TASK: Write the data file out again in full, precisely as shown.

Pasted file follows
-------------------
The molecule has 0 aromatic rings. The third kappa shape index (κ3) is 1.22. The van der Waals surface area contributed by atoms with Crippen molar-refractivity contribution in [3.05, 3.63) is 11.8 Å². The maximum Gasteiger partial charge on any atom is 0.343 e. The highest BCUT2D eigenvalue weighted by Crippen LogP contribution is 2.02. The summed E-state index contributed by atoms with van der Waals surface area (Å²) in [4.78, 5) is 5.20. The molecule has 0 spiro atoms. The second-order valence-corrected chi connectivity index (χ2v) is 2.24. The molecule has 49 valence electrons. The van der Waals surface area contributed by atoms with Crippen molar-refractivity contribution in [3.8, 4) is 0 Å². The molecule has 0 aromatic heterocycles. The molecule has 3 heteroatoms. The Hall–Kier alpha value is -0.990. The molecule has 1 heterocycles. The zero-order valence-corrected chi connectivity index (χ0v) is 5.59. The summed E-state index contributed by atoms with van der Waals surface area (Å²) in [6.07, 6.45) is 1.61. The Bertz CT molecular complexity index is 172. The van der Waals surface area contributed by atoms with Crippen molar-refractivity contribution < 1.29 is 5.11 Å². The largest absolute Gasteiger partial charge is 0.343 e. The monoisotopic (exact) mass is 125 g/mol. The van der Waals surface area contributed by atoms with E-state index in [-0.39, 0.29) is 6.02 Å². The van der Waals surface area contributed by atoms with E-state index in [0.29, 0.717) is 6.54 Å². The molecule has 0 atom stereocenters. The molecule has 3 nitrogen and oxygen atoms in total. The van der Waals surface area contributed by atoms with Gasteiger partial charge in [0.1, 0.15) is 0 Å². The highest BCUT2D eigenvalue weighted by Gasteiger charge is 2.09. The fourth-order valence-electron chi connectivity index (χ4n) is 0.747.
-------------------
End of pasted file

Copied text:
The molecule has 0 aromatic rings. The third kappa shape index (κ3) is 1.22. The van der Waals surface area contributed by atoms with Crippen molar-refractivity contribution in [3.05, 3.63) is 11.8 Å². The maximum Gasteiger partial charge on any atom is 0.343 e. The highest BCUT2D eigenvalue weighted by Crippen LogP contribution is 2.02. The summed E-state index contributed by atoms with van der Waals surface area (Å²) in [4.78, 5) is 5.20. The molecule has 0 spiro atoms. The second-order valence-corrected chi connectivity index (χ2v) is 2.24. The molecule has 49 valence electrons. The van der Waals surface area contributed by atoms with Crippen molar-refractivity contribution in [3.8, 4) is 0 Å². The molecule has 0 aromatic heterocycles. The molecule has 3 heteroatoms. The Hall–Kier alpha value is -0.990. The molecule has 1 heterocycles. The zero-order valence-corrected chi connectivity index (χ0v) is 5.59. The summed E-state index contributed by atoms with van der Waals surface area (Å²) in [6.07, 6.45) is 1.61. The Bertz CT molecular complexity index is 172. The van der Waals surface area contributed by atoms with Crippen molar-refractivity contribution < 1.29 is 5.11 Å². The largest absolute Gasteiger partial charge is 0.343 e. The monoisotopic (exact) mass is 125 g/mol. The van der Waals surface area contributed by atoms with E-state index in [-0.39, 0.29) is 6.02 Å². The van der Waals surface area contributed by atoms with E-state index in [0.29, 0.717) is 6.54 Å². The molecule has 0 atom stereocenters. The molecule has 3 nitrogen and oxygen atoms in total. The van der Waals surface area contributed by atoms with Gasteiger partial charge in [0.1, 0.15) is 0 Å². The highest BCUT2D eigenvalue weighted by Gasteiger charge is 2.09. The fourth-order valence-electron chi connectivity index (χ4n) is 0.747.